The Ohio Republican told more than a dozen loyalists during a Capitol Hill lunch meeting that linking a one-year debt-ceiling extension to the reinstatement of cost-of-living benefits, which were reduced in December, would likely gain both liberal and conservative support, two people at the lunch and two others familiar with the session told the newspaper.
President Obama has insisted he will not negotiate over raising the debt ceiling, which is the amount of national debt the Treasury Department can issue to increase the federal government's borrowing authority. Obama has said raising the debt ceiling is a congressional responsibility, not a bargaining chip.
Senate Majority Leader Harry Reid, D-Nev., has also demanded a clean debt-limit increase, with no strings attached.
The borrowing limit is suspended until Friday.
Treasury Secretary Jack Lew has said his department can use extraordinary measures to keep the government borrowing only through the end of the month.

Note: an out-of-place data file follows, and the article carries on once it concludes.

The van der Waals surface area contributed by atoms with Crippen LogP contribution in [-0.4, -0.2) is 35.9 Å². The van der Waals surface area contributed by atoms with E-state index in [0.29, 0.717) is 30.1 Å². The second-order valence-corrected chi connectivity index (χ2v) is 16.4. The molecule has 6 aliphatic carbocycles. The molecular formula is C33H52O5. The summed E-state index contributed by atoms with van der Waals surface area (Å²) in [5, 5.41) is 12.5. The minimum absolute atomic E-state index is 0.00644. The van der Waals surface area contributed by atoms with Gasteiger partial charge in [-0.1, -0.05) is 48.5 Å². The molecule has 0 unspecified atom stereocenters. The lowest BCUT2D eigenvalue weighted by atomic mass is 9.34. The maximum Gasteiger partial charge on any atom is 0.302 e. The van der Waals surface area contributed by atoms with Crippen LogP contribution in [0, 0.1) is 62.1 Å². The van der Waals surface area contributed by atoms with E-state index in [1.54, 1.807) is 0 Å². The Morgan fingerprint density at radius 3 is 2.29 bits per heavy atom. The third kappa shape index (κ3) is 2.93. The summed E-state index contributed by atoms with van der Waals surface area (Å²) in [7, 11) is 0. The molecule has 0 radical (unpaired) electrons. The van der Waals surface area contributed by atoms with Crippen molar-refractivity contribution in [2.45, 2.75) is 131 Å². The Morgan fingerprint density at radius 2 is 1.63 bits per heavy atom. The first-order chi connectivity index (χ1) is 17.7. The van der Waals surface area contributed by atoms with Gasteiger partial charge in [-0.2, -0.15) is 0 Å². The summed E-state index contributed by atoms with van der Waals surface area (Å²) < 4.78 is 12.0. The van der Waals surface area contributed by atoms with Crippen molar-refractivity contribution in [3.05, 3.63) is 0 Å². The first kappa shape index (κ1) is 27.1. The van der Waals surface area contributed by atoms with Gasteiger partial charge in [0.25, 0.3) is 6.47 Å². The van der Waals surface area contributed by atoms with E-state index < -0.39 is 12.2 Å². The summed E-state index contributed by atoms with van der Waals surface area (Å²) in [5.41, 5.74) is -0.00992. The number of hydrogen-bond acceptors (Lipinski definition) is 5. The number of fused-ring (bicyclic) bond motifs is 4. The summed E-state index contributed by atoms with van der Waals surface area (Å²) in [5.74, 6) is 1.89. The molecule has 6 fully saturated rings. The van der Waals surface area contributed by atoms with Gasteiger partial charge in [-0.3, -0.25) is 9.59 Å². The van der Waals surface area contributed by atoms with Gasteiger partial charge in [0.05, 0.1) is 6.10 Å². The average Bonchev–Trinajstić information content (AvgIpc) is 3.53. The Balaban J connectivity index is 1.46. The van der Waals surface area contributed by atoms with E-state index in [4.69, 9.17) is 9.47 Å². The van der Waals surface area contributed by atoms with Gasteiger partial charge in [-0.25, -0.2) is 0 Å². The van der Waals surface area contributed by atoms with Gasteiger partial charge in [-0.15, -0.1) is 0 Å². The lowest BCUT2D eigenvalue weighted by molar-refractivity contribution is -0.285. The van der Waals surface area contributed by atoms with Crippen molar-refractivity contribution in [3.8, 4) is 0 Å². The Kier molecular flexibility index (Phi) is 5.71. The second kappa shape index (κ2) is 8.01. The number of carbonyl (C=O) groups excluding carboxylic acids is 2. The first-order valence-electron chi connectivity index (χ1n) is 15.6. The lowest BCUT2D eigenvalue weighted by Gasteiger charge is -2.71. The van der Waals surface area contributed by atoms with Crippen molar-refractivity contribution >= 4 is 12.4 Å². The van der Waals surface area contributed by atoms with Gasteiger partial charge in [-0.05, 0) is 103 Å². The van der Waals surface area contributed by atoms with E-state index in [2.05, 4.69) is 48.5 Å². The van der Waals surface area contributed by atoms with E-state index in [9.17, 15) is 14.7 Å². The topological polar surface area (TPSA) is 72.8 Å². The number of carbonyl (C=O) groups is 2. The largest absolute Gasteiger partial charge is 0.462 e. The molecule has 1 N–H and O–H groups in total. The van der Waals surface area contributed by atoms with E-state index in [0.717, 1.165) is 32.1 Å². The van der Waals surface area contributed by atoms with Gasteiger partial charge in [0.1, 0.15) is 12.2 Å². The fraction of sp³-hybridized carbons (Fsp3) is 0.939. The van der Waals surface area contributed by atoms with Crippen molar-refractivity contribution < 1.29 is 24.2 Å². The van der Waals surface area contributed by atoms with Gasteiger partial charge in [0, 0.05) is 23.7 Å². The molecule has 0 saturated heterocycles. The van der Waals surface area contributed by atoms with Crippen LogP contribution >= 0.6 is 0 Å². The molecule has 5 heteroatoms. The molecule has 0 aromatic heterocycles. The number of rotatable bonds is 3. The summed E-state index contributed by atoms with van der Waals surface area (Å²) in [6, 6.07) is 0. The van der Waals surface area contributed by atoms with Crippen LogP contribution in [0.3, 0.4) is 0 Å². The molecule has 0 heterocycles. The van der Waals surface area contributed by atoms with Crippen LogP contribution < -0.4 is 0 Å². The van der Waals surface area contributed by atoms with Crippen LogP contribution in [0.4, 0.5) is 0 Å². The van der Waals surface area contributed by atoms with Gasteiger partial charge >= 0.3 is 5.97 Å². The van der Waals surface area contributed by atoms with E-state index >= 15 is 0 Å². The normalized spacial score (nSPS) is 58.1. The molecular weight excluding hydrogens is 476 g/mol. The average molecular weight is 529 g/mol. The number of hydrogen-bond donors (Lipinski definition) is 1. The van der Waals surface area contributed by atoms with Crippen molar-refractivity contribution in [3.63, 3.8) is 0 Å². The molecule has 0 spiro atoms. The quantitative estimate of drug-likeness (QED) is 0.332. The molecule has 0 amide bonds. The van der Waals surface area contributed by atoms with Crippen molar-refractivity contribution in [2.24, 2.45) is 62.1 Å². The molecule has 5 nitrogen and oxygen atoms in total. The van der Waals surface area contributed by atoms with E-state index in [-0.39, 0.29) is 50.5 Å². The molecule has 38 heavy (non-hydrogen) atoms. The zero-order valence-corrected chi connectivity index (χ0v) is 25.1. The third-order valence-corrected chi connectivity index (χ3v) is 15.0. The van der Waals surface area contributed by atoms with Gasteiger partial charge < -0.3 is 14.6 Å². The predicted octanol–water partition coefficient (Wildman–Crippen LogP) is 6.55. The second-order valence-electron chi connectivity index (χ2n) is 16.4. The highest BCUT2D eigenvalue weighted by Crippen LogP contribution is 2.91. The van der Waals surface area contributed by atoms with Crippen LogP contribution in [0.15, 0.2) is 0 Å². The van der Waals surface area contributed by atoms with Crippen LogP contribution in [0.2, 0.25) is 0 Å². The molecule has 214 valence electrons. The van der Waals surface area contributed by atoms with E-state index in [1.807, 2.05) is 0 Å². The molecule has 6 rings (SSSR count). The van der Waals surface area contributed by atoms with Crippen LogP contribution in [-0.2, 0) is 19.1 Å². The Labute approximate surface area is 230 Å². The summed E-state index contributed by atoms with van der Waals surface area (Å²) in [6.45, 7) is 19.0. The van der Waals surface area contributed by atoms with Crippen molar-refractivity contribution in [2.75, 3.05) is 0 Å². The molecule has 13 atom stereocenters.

In Wednesday's lunch meeting, Boehner didn't actually endorse the military-benefits debt-ceiling link, the sources told the Post, but said he would talk up the idea with colleagues and urged his allies to do the same.
If the maneuver gains traction, Boehner would consider bringing it to the floor, they said.
"He was very warm to it, seeing it as something that can get us out of this fix," one attendee told the Post.
"I think this could be a way for us to get through the debt ceiling, but the speaker is going to spend the next few days taking the temperature of his members," the attendee said.
House Republican leaders told Boehner earlier Wednesday the GOP's leading options for debt-limit bargaining -- linking an extension to approval of the Keystone XL pipeline or repealing parts of the Affordable Care Act -- had only tepid support, the Post said.
Reid said earlier this week he would like to restore the previous level of cost-of-living benefits for military personnel.
Aides cited by the Post said Reid planned to push legislation as soon as next week to return billions of related funding cut under last year's budget agreement.